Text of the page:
But the use of a lethal robot for the purpose of killing a suspect ushers in a conundrum of new ethical and legal questions, and in the midst of criticisms of increasing police militarization, this may set a precedent for other domestic law enforcement agencies. As Elizabeth Joh, a professor at the University of California–Davis, asks in the New York Times: “If armed robots can take police officers out of harm’s way, in what situations should we permit the police to use them?”

Moreover, what kind of weapons should the robots be equipped with — if at all — and what place does the question of robot use have in the national debate over racial bias in policing? At least robots can’t be racist … right?

Read more at Pacific Standard

Singapore to use intelligent ‘chatbots’ to deliver public service

Singapore has announced a new partnership with Microsoft to create a digital government services platform that will shift towards conversational computing.

Announcing the initiative at the World Cities Summit in the city-state on 12 July, Dr Vivian Balakrishnan, Minister for Foreign Affairs and Minister-In-Charge of the Smart Nation Initiative, said the new medium, conceptually referred to as “Conversations as a Platform” will use chatbots — intelligent software programmes that simulate human behaviour.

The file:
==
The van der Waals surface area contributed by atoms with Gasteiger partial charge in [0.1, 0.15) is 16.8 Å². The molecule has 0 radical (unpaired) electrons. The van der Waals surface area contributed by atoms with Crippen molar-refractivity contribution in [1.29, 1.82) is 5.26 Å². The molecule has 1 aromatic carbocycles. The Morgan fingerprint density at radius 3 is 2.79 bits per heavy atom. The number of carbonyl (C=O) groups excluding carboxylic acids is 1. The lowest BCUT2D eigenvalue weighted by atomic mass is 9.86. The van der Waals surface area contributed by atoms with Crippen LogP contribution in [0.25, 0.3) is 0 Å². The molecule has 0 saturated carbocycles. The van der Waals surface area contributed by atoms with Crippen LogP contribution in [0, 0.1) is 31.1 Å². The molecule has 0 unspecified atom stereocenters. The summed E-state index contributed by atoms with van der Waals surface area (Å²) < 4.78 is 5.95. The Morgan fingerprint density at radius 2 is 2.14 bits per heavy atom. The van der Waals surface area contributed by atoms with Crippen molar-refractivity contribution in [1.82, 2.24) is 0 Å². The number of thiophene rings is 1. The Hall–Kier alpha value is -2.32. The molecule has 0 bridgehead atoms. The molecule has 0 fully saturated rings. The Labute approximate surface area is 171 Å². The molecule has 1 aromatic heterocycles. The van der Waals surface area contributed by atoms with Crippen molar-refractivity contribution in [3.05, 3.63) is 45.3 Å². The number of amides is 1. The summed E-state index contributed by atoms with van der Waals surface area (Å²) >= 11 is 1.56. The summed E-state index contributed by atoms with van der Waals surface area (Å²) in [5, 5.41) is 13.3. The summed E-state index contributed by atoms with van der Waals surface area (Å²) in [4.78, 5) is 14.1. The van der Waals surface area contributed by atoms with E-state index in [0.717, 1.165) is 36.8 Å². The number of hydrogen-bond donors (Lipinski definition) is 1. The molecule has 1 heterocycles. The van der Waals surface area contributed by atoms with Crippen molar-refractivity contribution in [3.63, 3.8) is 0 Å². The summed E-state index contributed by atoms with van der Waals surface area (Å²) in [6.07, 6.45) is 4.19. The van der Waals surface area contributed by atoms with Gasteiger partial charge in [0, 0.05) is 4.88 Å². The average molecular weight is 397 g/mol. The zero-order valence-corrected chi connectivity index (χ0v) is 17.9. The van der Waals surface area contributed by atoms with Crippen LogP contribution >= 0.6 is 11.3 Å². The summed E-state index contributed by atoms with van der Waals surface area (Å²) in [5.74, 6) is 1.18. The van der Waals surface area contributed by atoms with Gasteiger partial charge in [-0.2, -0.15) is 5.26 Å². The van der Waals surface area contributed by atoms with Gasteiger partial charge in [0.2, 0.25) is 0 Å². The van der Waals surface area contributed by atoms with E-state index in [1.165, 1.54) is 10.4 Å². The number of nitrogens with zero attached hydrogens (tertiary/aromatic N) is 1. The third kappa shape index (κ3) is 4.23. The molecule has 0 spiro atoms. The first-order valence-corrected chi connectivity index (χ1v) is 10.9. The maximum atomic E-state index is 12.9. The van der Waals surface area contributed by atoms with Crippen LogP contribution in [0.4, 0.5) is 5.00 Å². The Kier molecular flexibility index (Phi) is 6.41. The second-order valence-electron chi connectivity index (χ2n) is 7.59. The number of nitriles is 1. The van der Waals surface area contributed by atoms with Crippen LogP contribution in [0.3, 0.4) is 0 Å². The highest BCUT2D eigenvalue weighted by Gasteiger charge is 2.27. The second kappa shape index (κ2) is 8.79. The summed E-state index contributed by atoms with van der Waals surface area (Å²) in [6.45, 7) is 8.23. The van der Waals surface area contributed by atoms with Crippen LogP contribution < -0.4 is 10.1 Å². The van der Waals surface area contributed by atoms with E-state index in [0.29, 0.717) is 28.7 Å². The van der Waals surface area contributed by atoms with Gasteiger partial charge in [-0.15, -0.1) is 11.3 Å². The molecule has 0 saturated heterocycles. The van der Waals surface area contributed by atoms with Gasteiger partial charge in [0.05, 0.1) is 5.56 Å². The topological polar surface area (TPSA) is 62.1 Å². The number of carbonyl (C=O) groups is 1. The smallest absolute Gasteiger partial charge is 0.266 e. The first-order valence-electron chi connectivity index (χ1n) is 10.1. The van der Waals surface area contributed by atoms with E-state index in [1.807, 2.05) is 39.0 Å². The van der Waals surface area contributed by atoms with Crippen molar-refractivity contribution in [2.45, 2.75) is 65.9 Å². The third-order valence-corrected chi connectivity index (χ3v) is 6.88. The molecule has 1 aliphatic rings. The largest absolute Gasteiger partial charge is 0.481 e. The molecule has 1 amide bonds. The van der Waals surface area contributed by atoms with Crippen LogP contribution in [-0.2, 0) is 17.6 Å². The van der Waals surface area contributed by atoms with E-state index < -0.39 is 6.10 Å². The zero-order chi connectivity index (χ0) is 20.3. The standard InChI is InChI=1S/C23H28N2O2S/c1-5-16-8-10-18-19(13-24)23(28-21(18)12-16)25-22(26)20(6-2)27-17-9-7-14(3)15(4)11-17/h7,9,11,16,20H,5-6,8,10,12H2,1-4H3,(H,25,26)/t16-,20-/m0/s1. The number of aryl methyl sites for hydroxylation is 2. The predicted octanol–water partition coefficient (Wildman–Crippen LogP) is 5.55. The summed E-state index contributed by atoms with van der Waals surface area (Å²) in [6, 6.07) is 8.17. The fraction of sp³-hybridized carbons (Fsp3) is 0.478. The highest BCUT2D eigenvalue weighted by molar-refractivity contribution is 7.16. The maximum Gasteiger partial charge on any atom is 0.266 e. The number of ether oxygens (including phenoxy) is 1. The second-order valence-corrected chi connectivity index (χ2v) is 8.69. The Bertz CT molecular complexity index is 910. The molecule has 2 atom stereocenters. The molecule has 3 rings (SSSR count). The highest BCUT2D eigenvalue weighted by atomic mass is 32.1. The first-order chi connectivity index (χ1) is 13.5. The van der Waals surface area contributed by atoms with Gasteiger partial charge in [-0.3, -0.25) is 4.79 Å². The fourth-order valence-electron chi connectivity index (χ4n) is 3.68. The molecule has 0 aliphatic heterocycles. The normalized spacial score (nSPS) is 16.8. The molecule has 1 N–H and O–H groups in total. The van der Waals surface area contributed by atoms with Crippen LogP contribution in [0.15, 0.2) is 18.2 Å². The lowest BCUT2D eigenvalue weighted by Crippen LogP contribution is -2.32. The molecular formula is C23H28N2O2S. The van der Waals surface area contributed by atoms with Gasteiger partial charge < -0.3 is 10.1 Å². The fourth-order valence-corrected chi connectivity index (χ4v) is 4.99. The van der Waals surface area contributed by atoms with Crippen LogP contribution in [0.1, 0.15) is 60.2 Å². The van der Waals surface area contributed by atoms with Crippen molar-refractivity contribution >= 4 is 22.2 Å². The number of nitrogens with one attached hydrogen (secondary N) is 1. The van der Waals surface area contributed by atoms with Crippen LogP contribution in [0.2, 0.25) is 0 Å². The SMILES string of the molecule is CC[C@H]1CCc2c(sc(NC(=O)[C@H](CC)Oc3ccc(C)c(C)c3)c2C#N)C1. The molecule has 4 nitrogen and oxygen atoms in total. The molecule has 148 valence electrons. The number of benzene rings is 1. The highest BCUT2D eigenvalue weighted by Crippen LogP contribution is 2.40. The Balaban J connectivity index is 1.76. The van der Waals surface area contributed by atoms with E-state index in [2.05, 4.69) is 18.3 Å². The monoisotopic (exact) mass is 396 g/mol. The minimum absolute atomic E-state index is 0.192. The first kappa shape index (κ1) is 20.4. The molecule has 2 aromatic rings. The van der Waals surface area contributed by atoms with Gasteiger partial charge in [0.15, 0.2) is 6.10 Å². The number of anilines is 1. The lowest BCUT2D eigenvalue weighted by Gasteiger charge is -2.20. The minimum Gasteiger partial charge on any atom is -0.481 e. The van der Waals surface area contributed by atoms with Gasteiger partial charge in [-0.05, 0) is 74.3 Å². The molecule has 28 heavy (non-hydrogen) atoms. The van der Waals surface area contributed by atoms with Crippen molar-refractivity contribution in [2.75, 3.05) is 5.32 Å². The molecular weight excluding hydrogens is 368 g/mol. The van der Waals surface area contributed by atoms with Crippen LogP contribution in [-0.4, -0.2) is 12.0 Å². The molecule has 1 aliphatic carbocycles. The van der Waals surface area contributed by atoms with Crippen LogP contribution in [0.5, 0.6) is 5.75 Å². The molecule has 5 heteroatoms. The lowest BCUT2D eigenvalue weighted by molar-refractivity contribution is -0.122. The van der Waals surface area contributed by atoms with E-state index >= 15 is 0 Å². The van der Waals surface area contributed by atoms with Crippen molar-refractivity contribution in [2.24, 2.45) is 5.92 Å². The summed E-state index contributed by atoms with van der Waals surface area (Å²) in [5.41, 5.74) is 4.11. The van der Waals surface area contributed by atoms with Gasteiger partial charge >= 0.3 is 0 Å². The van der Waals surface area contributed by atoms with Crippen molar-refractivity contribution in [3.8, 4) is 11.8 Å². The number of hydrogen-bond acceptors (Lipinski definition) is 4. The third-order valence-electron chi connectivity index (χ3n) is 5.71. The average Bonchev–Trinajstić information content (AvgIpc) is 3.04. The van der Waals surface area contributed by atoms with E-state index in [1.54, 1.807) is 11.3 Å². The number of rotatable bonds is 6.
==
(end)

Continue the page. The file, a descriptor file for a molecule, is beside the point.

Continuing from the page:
“I believe there are more intuitive ways for government services to be delivered to our citizens,” Dr Balakrishnan said.

The chatbots, which combine human language, artificial intelligence and machine learning, are envisioned to make public and business transactions simpler, more efficient, and more consistent.

“Everybody expects responsive and personalised interactions in real time. The recent quantum improvement of natural language processing means that ‘conversations’ will be the new medium,” he said.

With chatbots, people will have a way to access a service or accomplish a task with just one straightforward conversation, whether spoken or by text, from their phones, computers and other smart devices and without having to navigate several web pages or click on many icons.

Read more at Eco-business

Google DeepMind Tries to Spot Eye Conditions with Artificial Intelligence

Google and the U.K.’s government health service have partnered to study whether computers can be trained to spot degenerative eye problems early enough to prevent blindness.

Google DeepMind, the London-based artificial intelligence unit owned by Alphabet Inc., announced a research partnership today with the National Health Service to gain access to a million anonymous eye scans. DeepMind will use the data to train its computers to identify eye defects. The aim is to give doctors a digital tool that can read an eye-scan test and recognize problems faster.

Read more at Bloomberg


Nikolas Badminton is a world-respected futurist speaker that researches, speaks, and writes about the future of work, how technology is affecting the workplace, how workers are adapting, the sharing economy, and how the world is evolving. He appears at conferences in Canada, USA, UK, and Europe. Email him to book him for your radio, TV show, or conference.